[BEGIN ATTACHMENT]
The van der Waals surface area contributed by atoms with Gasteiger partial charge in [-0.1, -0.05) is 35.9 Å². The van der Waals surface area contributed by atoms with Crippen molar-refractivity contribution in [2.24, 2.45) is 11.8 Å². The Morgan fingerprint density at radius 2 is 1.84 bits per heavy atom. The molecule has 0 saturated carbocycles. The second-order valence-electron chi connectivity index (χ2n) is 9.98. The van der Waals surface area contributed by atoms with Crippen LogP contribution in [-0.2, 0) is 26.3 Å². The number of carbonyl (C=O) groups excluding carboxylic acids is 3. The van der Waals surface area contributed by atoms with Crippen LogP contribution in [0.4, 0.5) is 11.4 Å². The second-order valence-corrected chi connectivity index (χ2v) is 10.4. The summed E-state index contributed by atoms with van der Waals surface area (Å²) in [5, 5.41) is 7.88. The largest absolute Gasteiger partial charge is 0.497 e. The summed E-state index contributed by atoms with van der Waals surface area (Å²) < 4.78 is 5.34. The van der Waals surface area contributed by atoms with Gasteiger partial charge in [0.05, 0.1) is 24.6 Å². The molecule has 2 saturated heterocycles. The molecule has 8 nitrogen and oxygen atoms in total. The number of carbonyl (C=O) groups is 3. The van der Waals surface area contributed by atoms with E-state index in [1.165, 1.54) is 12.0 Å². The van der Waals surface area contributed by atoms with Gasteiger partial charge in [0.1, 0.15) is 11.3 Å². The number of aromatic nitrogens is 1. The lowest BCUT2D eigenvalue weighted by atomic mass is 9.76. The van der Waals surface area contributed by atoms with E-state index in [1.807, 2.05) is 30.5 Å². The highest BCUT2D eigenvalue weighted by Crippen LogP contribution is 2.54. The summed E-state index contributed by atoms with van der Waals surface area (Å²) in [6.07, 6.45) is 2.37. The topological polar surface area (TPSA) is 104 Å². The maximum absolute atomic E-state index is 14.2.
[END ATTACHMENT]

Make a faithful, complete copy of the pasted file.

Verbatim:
The van der Waals surface area contributed by atoms with Gasteiger partial charge in [-0.1, -0.05) is 35.9 Å². The van der Waals surface area contributed by atoms with Crippen molar-refractivity contribution in [2.24, 2.45) is 11.8 Å². The Morgan fingerprint density at radius 2 is 1.84 bits per heavy atom. The molecule has 0 saturated carbocycles. The second-order valence-electron chi connectivity index (χ2n) is 9.98. The van der Waals surface area contributed by atoms with Crippen LogP contribution in [-0.2, 0) is 26.3 Å². The number of carbonyl (C=O) groups excluding carboxylic acids is 3. The van der Waals surface area contributed by atoms with Crippen LogP contribution in [0.4, 0.5) is 11.4 Å². The second-order valence-corrected chi connectivity index (χ2v) is 10.4. The summed E-state index contributed by atoms with van der Waals surface area (Å²) in [5, 5.41) is 7.88. The largest absolute Gasteiger partial charge is 0.497 e. The summed E-state index contributed by atoms with van der Waals surface area (Å²) < 4.78 is 5.34. The van der Waals surface area contributed by atoms with Gasteiger partial charge in [0.05, 0.1) is 24.6 Å². The molecule has 2 saturated heterocycles. The molecule has 8 nitrogen and oxygen atoms in total. The number of carbonyl (C=O) groups is 3. The van der Waals surface area contributed by atoms with E-state index in [1.165, 1.54) is 12.0 Å². The van der Waals surface area contributed by atoms with Gasteiger partial charge in [0.1, 0.15) is 11.3 Å². The number of aromatic nitrogens is 1. The lowest BCUT2D eigenvalue weighted by atomic mass is 9.76. The van der Waals surface area contributed by atoms with E-state index in [1.807, 2.05) is 30.5 Å². The highest BCUT2D eigenvalue weighted by Crippen LogP contribution is 2.54. The summed E-state index contributed by atoms with van der Waals surface area (Å²) in [6.07, 6.45) is 2.37. The topological polar surface area (TPSA) is 104 Å². The maximum absolute atomic E-state index is 14.2.